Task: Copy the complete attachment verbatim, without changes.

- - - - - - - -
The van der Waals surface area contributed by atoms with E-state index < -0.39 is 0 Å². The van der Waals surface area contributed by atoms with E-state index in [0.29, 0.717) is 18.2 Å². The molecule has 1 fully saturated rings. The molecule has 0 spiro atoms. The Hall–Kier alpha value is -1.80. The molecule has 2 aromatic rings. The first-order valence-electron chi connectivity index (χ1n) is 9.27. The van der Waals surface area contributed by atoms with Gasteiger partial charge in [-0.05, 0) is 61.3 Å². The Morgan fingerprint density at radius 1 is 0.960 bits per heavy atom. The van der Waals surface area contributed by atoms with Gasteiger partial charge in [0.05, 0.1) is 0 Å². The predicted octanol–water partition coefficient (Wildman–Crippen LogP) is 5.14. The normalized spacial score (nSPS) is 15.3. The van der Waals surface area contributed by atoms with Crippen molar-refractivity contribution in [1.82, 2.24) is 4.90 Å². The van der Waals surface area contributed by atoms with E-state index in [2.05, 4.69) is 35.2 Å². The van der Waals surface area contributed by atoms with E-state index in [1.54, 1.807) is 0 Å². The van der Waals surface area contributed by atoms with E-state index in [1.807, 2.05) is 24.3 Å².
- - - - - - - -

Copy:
The van der Waals surface area contributed by atoms with E-state index < -0.39 is 0 Å². The van der Waals surface area contributed by atoms with E-state index in [0.29, 0.717) is 18.2 Å². The molecule has 1 fully saturated rings. The molecule has 0 spiro atoms. The Hall–Kier alpha value is -1.80. The molecule has 2 aromatic rings. The first-order valence-electron chi connectivity index (χ1n) is 9.27. The van der Waals surface area contributed by atoms with Gasteiger partial charge in [-0.05, 0) is 61.3 Å². The Morgan fingerprint density at radius 1 is 0.960 bits per heavy atom. The van der Waals surface area contributed by atoms with Gasteiger partial charge in [0.05, 0.1) is 0 Å². The predicted octanol–water partition coefficient (Wildman–Crippen LogP) is 5.14. The normalized spacial score (nSPS) is 15.3. The van der Waals surface area contributed by atoms with Crippen molar-refractivity contribution in [1.82, 2.24) is 4.90 Å². The van der Waals surface area contributed by atoms with E-state index in [2.05, 4.69) is 35.2 Å². The van der Waals surface area contributed by atoms with E-state index in [1.54, 1.807) is 0 Å². The van der Waals surface area contributed by atoms with E-state index in [1.807, 2.05) is 24.3 Å².